Never Fear! Wonder Woman is Here!
Two years ago, a few friends and I decided to have a Halloween party at a local pub. Most friends showed up in something homemade or something that didn’t take much care or thought (at one point, I expected to see someone wearing a white sheet with two eye holes cut into it). I had my old standby, a Jedi outfit with light saber accessory. I guess I had to be Mace Windu.
Just when I began to think that I was the only person who put an iota of thought into his costume, the sight of a good friend changed my mind. My friend is a very large woman — big and tall — and, in my opinion, one of the most gorgeous women in town. She wore a full, professional-grade Wonder Woman outfit. She looked spectacular.
Her looks, alone, were enough to impress, but I found myself brimming with respect for her. In a fat-hating culture like ours, wearing such a costume was a definite risk to her social and emotional well-being. She was strong and secure enough — a Wonder Woman in her own right — to flaunt her stuff. I was in awe of her beauty and strength.
And that is what Wonder Woman is, right? Beauty and Strength. Indeed, she may make for an interesting icon for fat acceptance.
Wonder Woman Unearthed
As synchronicity would have it, a few weeks later I discovered a website that focused exclusively on drawings of Wonder Woman with a fat body. “The Big Beautiful Wonder Woman Blog” is the brainchild of Jamar Nicholas and was created simply to be “a fun blog containing artists’ renditions of our favorite Amazon princess.” Jamar seems to run the site sans any political agenda and writes that he “asks other cartoonists to submit their ideas of a BBWW (Big Beautiful Wonder Woman) as some form of cartoon. That is all. There is no sinister plot or snarky underlying message.” However, this site points to the potential power of Wonder Woman as that aforementioned icon of fat acceptance.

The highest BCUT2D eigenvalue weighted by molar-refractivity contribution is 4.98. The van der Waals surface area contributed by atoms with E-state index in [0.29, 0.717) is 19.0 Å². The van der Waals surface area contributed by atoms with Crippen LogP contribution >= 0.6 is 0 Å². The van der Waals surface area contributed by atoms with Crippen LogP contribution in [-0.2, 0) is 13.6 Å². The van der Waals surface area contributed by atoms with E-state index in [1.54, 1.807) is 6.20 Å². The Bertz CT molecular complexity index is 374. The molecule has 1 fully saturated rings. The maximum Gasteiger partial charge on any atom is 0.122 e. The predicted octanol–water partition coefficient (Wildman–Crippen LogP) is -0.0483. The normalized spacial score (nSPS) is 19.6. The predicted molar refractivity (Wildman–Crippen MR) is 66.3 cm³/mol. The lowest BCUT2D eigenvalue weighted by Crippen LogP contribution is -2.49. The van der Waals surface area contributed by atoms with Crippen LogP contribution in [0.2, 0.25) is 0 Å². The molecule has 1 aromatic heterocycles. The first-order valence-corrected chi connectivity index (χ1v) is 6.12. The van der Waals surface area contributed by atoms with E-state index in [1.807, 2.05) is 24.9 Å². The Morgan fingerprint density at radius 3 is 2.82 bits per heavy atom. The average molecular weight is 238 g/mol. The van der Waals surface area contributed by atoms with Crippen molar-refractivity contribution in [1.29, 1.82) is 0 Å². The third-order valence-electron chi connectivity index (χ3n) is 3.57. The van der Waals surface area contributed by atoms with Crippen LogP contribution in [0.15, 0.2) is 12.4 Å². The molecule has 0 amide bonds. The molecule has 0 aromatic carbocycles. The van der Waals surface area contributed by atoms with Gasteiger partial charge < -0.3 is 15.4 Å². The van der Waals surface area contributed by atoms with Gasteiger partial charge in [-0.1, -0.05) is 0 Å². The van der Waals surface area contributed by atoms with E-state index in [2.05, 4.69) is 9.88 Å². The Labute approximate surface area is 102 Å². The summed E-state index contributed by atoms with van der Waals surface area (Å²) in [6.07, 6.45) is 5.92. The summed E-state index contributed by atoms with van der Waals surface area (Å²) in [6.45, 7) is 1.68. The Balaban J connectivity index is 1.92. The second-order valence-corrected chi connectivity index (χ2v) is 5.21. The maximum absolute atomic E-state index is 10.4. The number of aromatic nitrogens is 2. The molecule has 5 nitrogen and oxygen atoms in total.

Of course, Wonder Woman is no stranger to political representation. Since gracing the cover of Ms. Magazine in the 1970s, she has symbolized Feminine strength in ways understandable to both men and women. However, in our current period of third-wave eclecticism, Wonder Woman has been rebooted, if you will, into a powerful big, beautiful woman. Perhaps this quote from Wonder Woman’s creator, William Moulton Marsten, is telling enough: “Wonder Woman is psychological propaganda for the new type of woman who should, I believe, rule the world” (qtd. in Packer 213).
An Apt Tool Box
Symbolizing the beauty, strength and pride I see throughout the Fat Acceptance Movement is not all Wonder Woman has to offer. Her specific skills provide a sufficient analogy for fighting fat stigmatization. Her general strength is clear enough. In order to do battle with anti-fat discrimination, especially the kind disguised as beneficence and concern for either individual or societal health, one must have a strength of character unknown to more privileged and less stigmatized people (see Ragen Chastain’s post, “No Pity, No Preaching: No Problems” for a good example of such strength). Her more specific tools, however, may give further insight into Wonder Woman’s significance in the Fat Acceptance Movement.